ESPN’s Gregg Easterbrook has some harsh words for Title IX and the recent Quinnipiac case in this essay. The piece brings up a lot of questions, including whether Title IX has gone off track from its original intentions and if gender quotas are still relevant today when women dominate nearly every aspect of the education system. Inkwell readers will know that these are concerns that we’ve brought up at IWF in the past.
Of all the interesting things Easterbrook brings up in his article, what caught my eye was his point that Title IX has become a legal behemoth with hordes of Title IX consultants, “expert” witnesses, and interest groups ready to get involved in a legal battle at a second’s notice. Check out Easterbrook’s description of the expert witnesses involved in the Quinnipiac case:
Go further into the judge’s decision and find that both plaintiffs and defendants fielded dueling “expert” witnesses testifying on who counts as a “participant” in women’s track and field. The plaintiff’s expert witness makes part of her living testifying in Title IX lawsuits. It’s a sign of legalism run amok when lawyers and consultants get fees for arguing over whether college students should receive school-sponsored volleyball outfits. The decision includes a good 20 pages of hair-splitting arguments regarding exactly how many members the school’s various teams have — and in the case of field hockey, whether Title IX would be satisfied if there were 24, 22.2 or 22.7 women on the Quinnipiac team. If Quinnipiac, or any college, had hundreds of men in organized sports but hardly any women, that would be discrimination. This legal case, however, concerns such ultratrivia as whether Quinnipiac’s “roster management system” should have listed 31 boys on the men’s baseball team when the NCAA average is 33.3! Get this junk-science lawsuit out of the courts!
As for the question of whether competitive cheerleading is a sport, Easterbrook offers some interesting food for thought:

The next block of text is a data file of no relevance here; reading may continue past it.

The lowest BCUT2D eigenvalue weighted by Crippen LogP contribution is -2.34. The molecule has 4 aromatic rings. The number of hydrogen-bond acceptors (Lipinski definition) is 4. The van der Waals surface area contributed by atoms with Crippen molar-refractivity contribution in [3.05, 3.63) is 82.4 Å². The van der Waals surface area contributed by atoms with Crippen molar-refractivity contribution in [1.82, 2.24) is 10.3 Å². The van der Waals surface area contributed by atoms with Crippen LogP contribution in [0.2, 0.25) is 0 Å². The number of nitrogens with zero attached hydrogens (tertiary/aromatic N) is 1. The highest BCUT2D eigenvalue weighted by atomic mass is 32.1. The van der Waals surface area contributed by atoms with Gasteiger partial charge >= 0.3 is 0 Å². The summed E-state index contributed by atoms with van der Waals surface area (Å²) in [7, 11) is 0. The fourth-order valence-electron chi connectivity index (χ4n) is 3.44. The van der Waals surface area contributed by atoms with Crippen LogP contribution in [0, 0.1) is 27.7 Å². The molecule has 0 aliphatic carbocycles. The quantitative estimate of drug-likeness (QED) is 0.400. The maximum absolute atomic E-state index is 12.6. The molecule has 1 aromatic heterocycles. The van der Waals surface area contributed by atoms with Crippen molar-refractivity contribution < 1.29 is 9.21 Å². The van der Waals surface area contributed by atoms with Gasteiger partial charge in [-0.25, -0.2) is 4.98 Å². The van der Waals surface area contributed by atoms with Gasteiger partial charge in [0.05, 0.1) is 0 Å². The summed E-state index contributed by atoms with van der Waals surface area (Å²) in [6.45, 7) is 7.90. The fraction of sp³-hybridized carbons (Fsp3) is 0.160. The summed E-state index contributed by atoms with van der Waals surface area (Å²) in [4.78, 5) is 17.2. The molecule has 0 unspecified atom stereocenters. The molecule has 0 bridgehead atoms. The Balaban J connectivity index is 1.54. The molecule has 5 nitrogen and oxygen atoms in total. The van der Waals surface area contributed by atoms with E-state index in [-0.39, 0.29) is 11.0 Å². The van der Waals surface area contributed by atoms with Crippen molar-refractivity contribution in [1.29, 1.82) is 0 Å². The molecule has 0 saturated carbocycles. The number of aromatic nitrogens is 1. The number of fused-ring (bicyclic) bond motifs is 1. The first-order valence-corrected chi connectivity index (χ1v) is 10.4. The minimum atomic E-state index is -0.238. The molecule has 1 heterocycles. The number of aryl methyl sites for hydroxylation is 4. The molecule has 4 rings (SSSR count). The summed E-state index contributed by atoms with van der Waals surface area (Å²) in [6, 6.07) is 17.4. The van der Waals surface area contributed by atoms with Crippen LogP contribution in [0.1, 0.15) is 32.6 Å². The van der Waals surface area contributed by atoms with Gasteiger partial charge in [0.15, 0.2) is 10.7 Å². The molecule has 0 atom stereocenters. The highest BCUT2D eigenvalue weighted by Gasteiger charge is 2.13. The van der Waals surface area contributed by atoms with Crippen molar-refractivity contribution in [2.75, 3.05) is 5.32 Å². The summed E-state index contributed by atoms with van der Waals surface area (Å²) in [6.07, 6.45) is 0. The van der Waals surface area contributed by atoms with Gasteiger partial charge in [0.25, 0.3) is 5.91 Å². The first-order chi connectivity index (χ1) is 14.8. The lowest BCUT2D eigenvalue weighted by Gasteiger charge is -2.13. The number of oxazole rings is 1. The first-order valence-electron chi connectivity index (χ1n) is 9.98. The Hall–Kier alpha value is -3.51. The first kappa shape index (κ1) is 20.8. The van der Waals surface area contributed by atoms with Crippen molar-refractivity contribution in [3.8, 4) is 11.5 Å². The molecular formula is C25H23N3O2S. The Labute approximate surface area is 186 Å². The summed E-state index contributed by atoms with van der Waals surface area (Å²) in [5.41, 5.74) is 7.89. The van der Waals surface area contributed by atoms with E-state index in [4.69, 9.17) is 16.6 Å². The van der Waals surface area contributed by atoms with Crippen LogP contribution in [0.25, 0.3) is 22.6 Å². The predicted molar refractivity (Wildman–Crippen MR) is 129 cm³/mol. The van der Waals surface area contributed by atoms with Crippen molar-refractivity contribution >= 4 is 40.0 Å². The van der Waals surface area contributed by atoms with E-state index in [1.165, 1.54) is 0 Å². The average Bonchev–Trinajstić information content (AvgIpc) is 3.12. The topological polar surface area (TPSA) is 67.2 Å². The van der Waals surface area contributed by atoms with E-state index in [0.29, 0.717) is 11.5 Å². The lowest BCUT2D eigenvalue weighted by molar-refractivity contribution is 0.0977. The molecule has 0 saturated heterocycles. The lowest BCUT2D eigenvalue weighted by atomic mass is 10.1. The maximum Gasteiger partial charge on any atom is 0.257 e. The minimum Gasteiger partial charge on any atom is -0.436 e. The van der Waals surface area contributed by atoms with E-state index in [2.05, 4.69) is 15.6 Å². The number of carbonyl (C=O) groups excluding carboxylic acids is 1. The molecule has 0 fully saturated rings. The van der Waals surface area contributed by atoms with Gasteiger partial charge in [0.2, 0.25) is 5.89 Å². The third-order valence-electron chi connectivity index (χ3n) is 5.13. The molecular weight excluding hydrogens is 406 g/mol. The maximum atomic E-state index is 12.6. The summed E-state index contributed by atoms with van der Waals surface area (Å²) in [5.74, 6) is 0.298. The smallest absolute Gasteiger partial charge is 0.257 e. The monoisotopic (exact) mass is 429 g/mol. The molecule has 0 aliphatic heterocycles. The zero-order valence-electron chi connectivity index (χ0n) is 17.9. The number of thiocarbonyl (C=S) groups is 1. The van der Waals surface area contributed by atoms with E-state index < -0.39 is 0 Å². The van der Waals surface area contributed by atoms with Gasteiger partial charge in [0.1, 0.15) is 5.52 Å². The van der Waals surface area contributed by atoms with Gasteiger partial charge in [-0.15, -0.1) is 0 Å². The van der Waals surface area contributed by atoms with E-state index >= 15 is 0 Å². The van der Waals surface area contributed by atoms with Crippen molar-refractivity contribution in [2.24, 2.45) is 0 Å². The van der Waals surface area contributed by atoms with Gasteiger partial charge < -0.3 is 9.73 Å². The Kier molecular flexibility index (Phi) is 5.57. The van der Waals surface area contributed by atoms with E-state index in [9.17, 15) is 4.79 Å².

Most of us never will attend a competitive cheer meet, but then most of us never will attend a dive meet, either. Competitive cheer is an awful lot like gymnastics, which is universally considered a sport. Cheer events are judged rather than decided by pitting teams against one another directly, as happens in most sports. But gymnastics, figure skating and other judged events in which participants don’t “play” against one another nevertheless are seen as sports.
Many high schools now consider competitive cheer a sport — Cactus Shadows High is the reigning state champion in Arizona, for instance. To avoid the semantic squabble regarding whether cheer is a sport, the University of Oregon calls its competitive cheerleading entrant a “stunts and gymnastics” team. It recruits and signs its participants just as the Ducks’ football team does. (How long until there is a competitive-cheer recruiting scandal?) Aren’t schools that sponsor sporting events better judges of what constitutes a sport than lawyers in a windowless courtroom?
Those who think cheer isn’t a sport may be thinking in terms of 1950s cheerleaders clapping hands and kicking legs. Think again. Check the renowned University of Kentucky cheerleaders’ moves.
Today, some states won’t allow high school cheerleaders to perform the “flip basket toss” or the pyramid double-flip dismount, because they are as dangerous as playing varsity football. In a 2009 case, a Wisconsin court ruled that cheer is “a recreational activity that includes physical contact between persons in a sport involving amateur teams.” The legal significance here was that cheer can be as dangerous as a contact sport, which certainly makes cheer sound like athletics. The National Center for Catastrophic Sports Injury Research calls cheer a sport, and its most recent report says more severe injuries to girls and women result from cheer accidents than from girls’ and women’s soccer or basketball.
If high school girls and college women want to train for competitive-cheer events that involve scoring points with complex tosses and stunts, and people want to attend, where does a federal judge get off saying it is not athletics — yet a volleyball bouncing back and forth across a net is? Let schools, states and spectators be the ones to argue out distinctions regarding what is and isn’t sport. Courts have no business sticking their noses into such issues.
Read the whole article here.